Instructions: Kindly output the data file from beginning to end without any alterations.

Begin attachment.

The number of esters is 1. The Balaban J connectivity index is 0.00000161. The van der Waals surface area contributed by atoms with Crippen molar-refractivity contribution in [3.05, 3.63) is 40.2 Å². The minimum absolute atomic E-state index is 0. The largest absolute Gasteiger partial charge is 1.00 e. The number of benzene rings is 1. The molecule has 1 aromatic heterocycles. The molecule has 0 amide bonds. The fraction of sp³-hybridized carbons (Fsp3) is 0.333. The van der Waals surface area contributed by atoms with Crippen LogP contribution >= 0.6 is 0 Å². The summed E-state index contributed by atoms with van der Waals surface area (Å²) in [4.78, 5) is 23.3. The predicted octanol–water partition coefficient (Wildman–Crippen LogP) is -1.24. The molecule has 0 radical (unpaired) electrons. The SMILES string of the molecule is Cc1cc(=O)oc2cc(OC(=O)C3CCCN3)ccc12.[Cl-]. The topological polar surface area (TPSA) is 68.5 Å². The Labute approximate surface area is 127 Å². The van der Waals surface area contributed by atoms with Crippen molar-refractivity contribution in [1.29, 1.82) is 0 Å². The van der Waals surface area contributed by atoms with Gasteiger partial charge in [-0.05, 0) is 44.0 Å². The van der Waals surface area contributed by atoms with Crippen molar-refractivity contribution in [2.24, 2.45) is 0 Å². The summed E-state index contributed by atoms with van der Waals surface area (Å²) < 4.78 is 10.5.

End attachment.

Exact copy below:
The number of esters is 1. The Balaban J connectivity index is 0.00000161. The van der Waals surface area contributed by atoms with Crippen molar-refractivity contribution in [3.05, 3.63) is 40.2 Å². The minimum absolute atomic E-state index is 0. The largest absolute Gasteiger partial charge is 1.00 e. The number of benzene rings is 1. The molecule has 1 aromatic heterocycles. The molecule has 0 amide bonds. The fraction of sp³-hybridized carbons (Fsp3) is 0.333. The van der Waals surface area contributed by atoms with Crippen LogP contribution >= 0.6 is 0 Å². The summed E-state index contributed by atoms with van der Waals surface area (Å²) in [4.78, 5) is 23.3. The predicted octanol–water partition coefficient (Wildman–Crippen LogP) is -1.24. The molecule has 0 radical (unpaired) electrons. The SMILES string of the molecule is Cc1cc(=O)oc2cc(OC(=O)C3CCCN3)ccc12.[Cl-]. The topological polar surface area (TPSA) is 68.5 Å². The Labute approximate surface area is 127 Å². The van der Waals surface area contributed by atoms with Crippen molar-refractivity contribution in [1.29, 1.82) is 0 Å². The van der Waals surface area contributed by atoms with Gasteiger partial charge in [-0.05, 0) is 44.0 Å². The van der Waals surface area contributed by atoms with Crippen molar-refractivity contribution in [2.24, 2.45) is 0 Å². The summed E-state index contributed by atoms with van der Waals surface area (Å²) < 4.78 is 10.5.